Gray Dawn review - page 2

The Good:
  • Gorgeous visuals and a massive world to explore
  • Innovative season-changing puzzles
  • Wide variety of voice acting, most of it good
  • Subtle signposting to guide you in the right direction
The Bad:
  • Some clunky controls
  • Subject matter that is highly adult and could be very offensive
  • A hard to follow story
  • Some simplistic inventory puzzles
The Good:
  • Gorgeous visuals and a massive world to explore
  • Innovative season-changing puzzles
  • Wide variety of voice acting, most of it good
  • Subtle signposting to guide you in the right direction
The Bad:
  • Some clunky controls
  • Subject matter that is highly adult and could be very offensive
  • A hard to follow story
  • Some simplistic inventory puzzles
Our Verdict:

‘Tis the season to be seriously creeped out and yet equally enthralled by the religious themes and beautiful, imaginative world in Gray Dawn.

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Many of the voices are quite well acted, though sadly that doesn’t apply so much to the protagonist, as Father Markus comes across as stilted and dry at times. As you play, you’ll encounter ghastly memories and images, and still the man narrates what he sees in a clipped and unemotional voice. You’ll hear from other characters, including David, the altar boy Father Markus may or may not have killed; his innocent voice serves as soothing balm at times from the madness and chaos. A deeply modulated voice in the lowest of timbres, which may or may not be the Devil, was genuinely creepy to me. The radio announcer is perky and yet also rather sinister, keyed-in as he is to Father Markus’s comings and goings. And recordings of a past mistress on phonograph cylinders reveal a darker side to the Father’s life. One of the most effective performances comes late in the game when a woman speaking in a different language carries so much grief in her voice that it brought me to tears despite the language barrier.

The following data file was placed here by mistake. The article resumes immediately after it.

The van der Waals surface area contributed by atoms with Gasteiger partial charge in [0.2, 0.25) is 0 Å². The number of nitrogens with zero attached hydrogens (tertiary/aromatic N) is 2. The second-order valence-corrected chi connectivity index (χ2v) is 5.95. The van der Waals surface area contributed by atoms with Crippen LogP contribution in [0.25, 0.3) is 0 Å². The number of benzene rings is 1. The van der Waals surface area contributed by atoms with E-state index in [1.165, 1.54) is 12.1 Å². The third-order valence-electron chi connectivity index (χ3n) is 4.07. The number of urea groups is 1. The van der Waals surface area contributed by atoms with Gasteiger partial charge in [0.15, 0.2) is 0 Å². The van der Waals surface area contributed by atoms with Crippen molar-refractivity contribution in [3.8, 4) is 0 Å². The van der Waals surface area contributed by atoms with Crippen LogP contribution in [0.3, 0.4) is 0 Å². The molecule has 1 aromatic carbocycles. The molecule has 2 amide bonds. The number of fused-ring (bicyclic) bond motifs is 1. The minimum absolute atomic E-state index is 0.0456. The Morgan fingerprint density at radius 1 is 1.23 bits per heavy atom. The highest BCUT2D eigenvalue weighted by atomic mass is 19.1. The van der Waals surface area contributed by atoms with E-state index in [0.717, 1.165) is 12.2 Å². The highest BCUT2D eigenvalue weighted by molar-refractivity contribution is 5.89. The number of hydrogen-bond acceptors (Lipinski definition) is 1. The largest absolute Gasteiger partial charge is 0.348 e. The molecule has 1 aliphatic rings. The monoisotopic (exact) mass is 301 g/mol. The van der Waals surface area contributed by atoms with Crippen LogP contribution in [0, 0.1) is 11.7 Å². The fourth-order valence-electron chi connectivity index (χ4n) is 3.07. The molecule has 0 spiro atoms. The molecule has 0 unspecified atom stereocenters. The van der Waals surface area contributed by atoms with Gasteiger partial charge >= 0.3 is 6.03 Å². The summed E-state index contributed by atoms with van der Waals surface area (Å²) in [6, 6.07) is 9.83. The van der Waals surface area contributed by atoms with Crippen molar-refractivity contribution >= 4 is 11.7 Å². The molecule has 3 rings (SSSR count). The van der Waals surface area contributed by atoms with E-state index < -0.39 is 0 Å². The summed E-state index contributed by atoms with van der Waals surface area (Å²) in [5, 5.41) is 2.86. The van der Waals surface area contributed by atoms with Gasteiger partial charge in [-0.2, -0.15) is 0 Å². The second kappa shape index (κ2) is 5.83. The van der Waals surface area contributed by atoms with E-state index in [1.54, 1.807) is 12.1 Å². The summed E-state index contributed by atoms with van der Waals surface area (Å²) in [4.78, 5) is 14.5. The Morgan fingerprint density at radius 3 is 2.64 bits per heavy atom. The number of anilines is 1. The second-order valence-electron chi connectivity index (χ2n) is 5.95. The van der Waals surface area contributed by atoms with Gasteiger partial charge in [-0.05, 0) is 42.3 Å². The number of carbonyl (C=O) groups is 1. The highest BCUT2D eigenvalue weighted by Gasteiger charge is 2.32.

The sounds and impressive visuals all serve as pretty wrapping for a bizarre tale and some generally straightforward puzzling, with a nice smattering of innovative touches thrown in. I found the seemingly simple task of searching for plaques with images of Christ, given to me by David early on, to be surprisingly difficult given the sheer number of environments and volume of religious imagery available. At a certain point I gave up, as the story and exploration were engrossing enough that I simply forgot that it was an objective before me. It’s unfortunate that there weren’t more reminders about this puzzle, because as minor as it seems, it actually does have an effect on the ending you get to experience.